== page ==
US6690251B2 (en) * 2001-04-11 2004-02-10 Kyocera Wireless Corporation Tunable ferro-electric filter
US6525695B2 (en) * 2001-04-30 2003-02-25 E-Tenna Corporation Reconfigurable artificial magnetic conductor using voltage controlled capacitors with coplanar resistive biasing network
US6717193B2 (en) * 2001-10-09 2004-04-06 Koninklijke Philips Electronics N.V. Metal-insulator-metal (MIM) capacitor structure and methods of fabricating same
US6683341B1 (en) * 2001-12-05 2004-01-27 Agile Materials & Technologies, Inc. Voltage-variable capacitor with increased current conducting perimeter
US6936994B1 (en) * 2002-09-03 2005-08-30 Gideon Gimlan Electrostatic energy generators and uses of same
US7012483B2 (en) * 2003-04-21 2006-03-14 Agile Materials And Technologies, Inc. Tunable bridge circuit
US6842327B1 (en) * 2003-08-05 2005-01-11 Impinj, Inc. High-voltage CMOS-compatible capacitors

Patent Citations (7)

* Cited by examiner, † Cited by third party
Publication number Priority date Publication date Assignee Title
US3388336A (en) * 1965-02-11 1968-06-11 Westinghouse Electric Corp Phase shift amplifier apparatus using constant k filter networks in pushpull relationship
US4621205A (en) * 1984-01-16 1986-11-04 Hewlett-Packard Company Method and apparatus for reducing varactor noise
US5378939A (en) * 1987-10-06 1995-01-03 The Board Of Trustees Of The Leland Stanford Junior University Gallium arsenide monolithically integrated sampling head using equivalent time sampling having a bandwidth greater than 100 Ghz
US5378937A (en) * 1991-06-29 1995-01-03 Alcatel N.V. Equalizer for optical communication systems
US5406237A (en) * 1994-01-24 1995-04-11 Westinghouse Electric Corporation Wideband frequency multiplier having a silicon carbide varactor for use in high power microwave applications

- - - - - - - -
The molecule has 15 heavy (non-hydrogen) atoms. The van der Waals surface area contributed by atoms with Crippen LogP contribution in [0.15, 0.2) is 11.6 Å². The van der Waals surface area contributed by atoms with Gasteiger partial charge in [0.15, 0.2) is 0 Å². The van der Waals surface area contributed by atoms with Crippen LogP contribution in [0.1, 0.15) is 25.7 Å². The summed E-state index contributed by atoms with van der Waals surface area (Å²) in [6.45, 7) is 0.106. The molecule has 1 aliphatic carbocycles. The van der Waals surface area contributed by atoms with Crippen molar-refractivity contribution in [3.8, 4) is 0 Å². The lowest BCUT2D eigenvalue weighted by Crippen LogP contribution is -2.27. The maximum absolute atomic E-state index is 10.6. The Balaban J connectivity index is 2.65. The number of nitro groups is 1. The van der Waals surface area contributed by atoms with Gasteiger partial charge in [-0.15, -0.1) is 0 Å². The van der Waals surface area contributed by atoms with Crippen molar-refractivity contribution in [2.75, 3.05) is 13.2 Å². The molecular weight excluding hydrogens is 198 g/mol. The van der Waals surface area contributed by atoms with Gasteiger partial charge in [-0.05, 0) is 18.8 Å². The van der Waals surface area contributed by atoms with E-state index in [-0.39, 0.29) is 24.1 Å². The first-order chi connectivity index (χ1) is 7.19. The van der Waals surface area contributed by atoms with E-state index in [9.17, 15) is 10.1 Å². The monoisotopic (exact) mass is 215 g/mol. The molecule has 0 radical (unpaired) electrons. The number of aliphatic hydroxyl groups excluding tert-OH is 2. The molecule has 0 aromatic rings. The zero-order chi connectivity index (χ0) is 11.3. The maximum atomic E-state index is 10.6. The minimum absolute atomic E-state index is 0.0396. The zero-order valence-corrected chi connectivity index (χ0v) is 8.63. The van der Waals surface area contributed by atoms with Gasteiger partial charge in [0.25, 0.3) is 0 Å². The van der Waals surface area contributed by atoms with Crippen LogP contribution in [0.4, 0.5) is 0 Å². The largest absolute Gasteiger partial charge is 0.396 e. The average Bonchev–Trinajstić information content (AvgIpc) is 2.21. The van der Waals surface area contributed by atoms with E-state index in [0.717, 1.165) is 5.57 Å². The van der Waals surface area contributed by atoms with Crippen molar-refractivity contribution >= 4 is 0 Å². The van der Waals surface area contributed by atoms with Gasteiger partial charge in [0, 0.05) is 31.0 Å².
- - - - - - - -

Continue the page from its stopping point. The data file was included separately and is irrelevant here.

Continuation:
US5990761A (en) * 1998-03-19 1999-11-23 Lucent Technologies Inc. Phase shifter circuit with high linearity
US6225861B1 (en) * 1998-09-21 2001-05-01 General Resaerch Of Electronics, Inc. Variable capacitance circuit

Non-Patent Citations (12)

* Cited by examiner, † Cited by third party
Title
Acikel, Baki et al., "A New High Performance Phase Shifter using (BaxSr1-x TiO3 Thin Films," IEEE Microwave and Wireless Components Letters, vol. 12, No. 7, Jul. 2002, pp. 237-239.
Erker, ErichG. et al., "Monolithic Ka-Band Phase Shifter Using Voltage Tunable BaSrTiO3 Parallel Plate Capacitors," IEEE Microwave and Guided Wave Letters, vol. 10, No. 1, Jan. 2000, pp. 10-12.
Liu, Yu et al., "BaSrTioO3 Interdigitated Capacitors for Distributed Phase Shifter Applications," IEEE Microwave and Guided Wave Letters, vol. 10, No. 11, Nov. 2000, pp. 448-450.
Liu, Yu et al., "High-performance and Low-cost Distributed Phase Shifters Using Optimized BaSrTiO3 Interdigitated Capacitors," Electrical and Computer Engineering Dept., Materials Dept., University of California at Santa Barbara, Santa Barbara, CA 93106, 14 pages [online], [retrieved on Jun. 24, 2003]. Retrieved from the Internet <URL: http://my.ece.ucsb.edu/yorklab/Publications/pubs.htm>.
Padmini, P. et al., "Realization of High Tunability Barium Strontium Titanate Thin Films by RF Magnetron Sputtering," Applied Physics Letters, vol. 75, Nov. 1999, pp. 3186-3188.
Serraiocco, J. et al., "Tunable Passive Integrated Circuits Using BST Thin Films," presented at IFFF 2002, International Joint Conference on the Applications of Ferroelectrics, Kyoto, Japan, May 2002, 10 pages [online], [retrieved on Jun. 24, 2003]. Retrieved from the Internet <URL: http://my.ece.ucsb.edu/yorklab/Publications/pubs.htm>.
Taylor, T.R. et al., "Impact of thermal strain on the dielectric constant of sputtered barium strontium titanate thin films," Applied Physics Letters, vol. 80, No. 11, Mar. 18, 2002, pp. 1978-1980.
Taylor, T.R. et al., "Optimization of RF Sputtered Barium Strontium Titanate (BST) Thin Films for High Tunability," presented at MRS Conference, Fall 1999, 2 pages [online], [retrieved on Jun. 24, 2003]. Retrieved from the Internet <URL: http://my.ece.ucsb.edu/yorklab/Publications/pubs.htm>.
Taylor, T.R. et al., "RF Sputtered High Tunability Barium Strontium Titanate (BST) Thin Films for High Frequency Applications," presented at ISIF 2000 Conference, Aachen, Germany, Mar. 2000, 2 pages [online], [retrieved on Jun. 24, 2003]. Retrieved from the Internet <URL: http://my.ece.ucsb.edu/yorklab/Publications/pubs.htm>.
York, R. et al. "Microwave Integrated Circuits using Thin-Film BST," presented at ISAF Conference, Honolulu, Hawaii, Jul. 21-Aug. 2, 2000, 6 pages [online], [retrieved on Jun. 24, 2003]. Retrieved from the Internet <URL: http://my.ece.ucsb.edu/yorklab/Publications/pubs.htm>.
York, Robert A. et al., "Synthesis and Characterization of (BaxSr1-x)Ti1+yO3+z Thin Films and Integration into Microwave Varactors and Phase Shifters," Journal of Integrated Ferroelectrics, vol. 34, Apr. 10, 2000, pp. 177-188.